In our original opinion, 533 F.2d at 1406-07, we said that the evidence against Fontanello was "extremely weak and consisted of nothing but the interpretation which an FBI expert placed on one ambiguous conversation on the telephone between Fontanello and Tousa." We adhere to our characterization of that evidence as being "extremely weak," but a person may be convicted properly on weak evidence if it is sufficient to convince a reasonable fact finder or body of fact finders beyond a reasonable doubt of the truth of the charge. And we are required to view the evidence in the light most favorable to the government. United States v. Smith, 477 F.2d 399, 400-01 (8th Cir. 1973); United States v. Rischard, 471 F.2d 105, 107 (8th Cir. 1973).
In passing upon the sufficiency of the evidence to sustain an ultimate finding of guilt following a bench trial, we apply the same standard of review that is applied where a defendant has been found guilty by a jury; that is to say, the finding must be sustained if it is supported by substantial evidence. United States v. Rischard, supra.
When the case was submitted to the district court it had been stipulated that the Civellas, Tousa and others had been engaged during the indictment period in a criminal conspiracy essentially as charged in the indictment and that overt acts had been committed in furtherance of the conspiracy. As far as Fontanello was concerned, the only question was whether he had been a member of the conspiracy.
There is no question that the conversation between Fontanello and Tousa took place, and that it related to bookmaking gambling. The conversation was conducted in part in the peculiar argot of bookmakers, and it was necessary for it to be interpreted by an expert if it was to be intelligible to the district court.
Special Agent Ouseley of the FBI qualified as an expert on the ways and language of bookmakers and expressed the opinion based on the Fontanello-Tousa conversation that Fontanello was a high ranking member of the "organization" or "outfit." That testimony was admissible in the discretion of the district court. Fed.Rules Evid. 702-704; cf. Spinelli v. United States, 382 F.2d 871, 892 (8th Cir. 1967), rev'd on other grounds,393 U.S. 410, 89 S. Ct. 584, 21 L. Ed. 2d 637 (1969).
We have considered a transcript of the conversation, which was brief as well as ambiguous. It clearly referred to an organized gambling operation in which Tousa and others unidentified were participants, and we think it a sufficient basis, although a weak one, for an expert to form the opinion that Fontanello was at least a member of the organization. The evidence was considered by an able and experienced trial judge, and it was for him to determine the weight to be given to the opinion of the expert. We cannot say that the testimony was insufficient to convince a reasonable fact finder beyond a reasonable doubt that Fontanello was an active member of the conspiracy; it made no difference, of course, where Fontanello stood in the conspiracy's hierarchy. The district judge was evidently convinced of Fontanello's guilt to the requisite degree of certainty, and we cannot say that the district court's finding of guilt was without substantial evidentiary support.4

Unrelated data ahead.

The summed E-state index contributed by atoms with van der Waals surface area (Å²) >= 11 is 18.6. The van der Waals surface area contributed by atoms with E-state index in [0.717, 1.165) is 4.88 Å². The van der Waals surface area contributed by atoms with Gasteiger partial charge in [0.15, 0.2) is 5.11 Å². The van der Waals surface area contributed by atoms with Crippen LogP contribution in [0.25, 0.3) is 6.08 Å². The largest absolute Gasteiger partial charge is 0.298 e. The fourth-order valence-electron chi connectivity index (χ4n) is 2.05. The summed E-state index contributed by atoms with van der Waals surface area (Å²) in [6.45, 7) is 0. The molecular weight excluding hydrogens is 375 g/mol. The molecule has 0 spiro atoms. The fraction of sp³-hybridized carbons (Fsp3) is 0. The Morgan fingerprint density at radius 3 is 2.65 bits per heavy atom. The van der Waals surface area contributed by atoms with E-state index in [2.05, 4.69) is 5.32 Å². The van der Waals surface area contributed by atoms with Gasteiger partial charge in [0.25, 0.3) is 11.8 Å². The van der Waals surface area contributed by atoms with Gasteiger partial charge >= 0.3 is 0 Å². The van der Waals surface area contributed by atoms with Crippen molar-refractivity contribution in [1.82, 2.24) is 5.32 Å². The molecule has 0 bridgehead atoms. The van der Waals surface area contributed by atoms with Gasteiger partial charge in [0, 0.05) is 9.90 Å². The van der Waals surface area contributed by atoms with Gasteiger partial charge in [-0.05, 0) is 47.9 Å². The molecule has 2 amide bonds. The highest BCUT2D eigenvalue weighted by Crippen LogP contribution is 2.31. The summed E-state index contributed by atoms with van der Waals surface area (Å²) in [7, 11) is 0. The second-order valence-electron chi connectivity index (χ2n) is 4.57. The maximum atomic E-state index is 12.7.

We are advised by the clerk that our mandates in the cases of Barletta and Fontanello issued before the government applied to the Supreme Court for certiorari in their cases. Accordingly, we recall the mandates and reinstate the original judgments of the district court. Those judgments are affirmed.
HENLEY, Circuit Judge.
On July 25, 1977 in connection with a motion for rehearing filed by the defendant, Thomas Fontanello, we entered an order staying our original mandates as to both Fontanello and his co-defendant, Barletta, and remanded the case to the district court for an evidentiary hearing such as had been ordered by another panel of this court in United States v. DiGirlomo, 550 F.2d 404 (8th Cir. 1977), after the Supreme Court of the United States had handed down its decision in United States v. Donovan, 429 U.S. 413, 97 S. Ct. 658, 50 L. Ed. 2d 652 (1977). The district court was directed to make findings on the questions of "why appellants were not identified to the district court as persons whose communications had been intercepted and whether and to what extent, if any, they were prejudiced respectively by not being served with discretionary inventories of the interceptions as provided by 18 U.S.C. § 2518(8) (d)."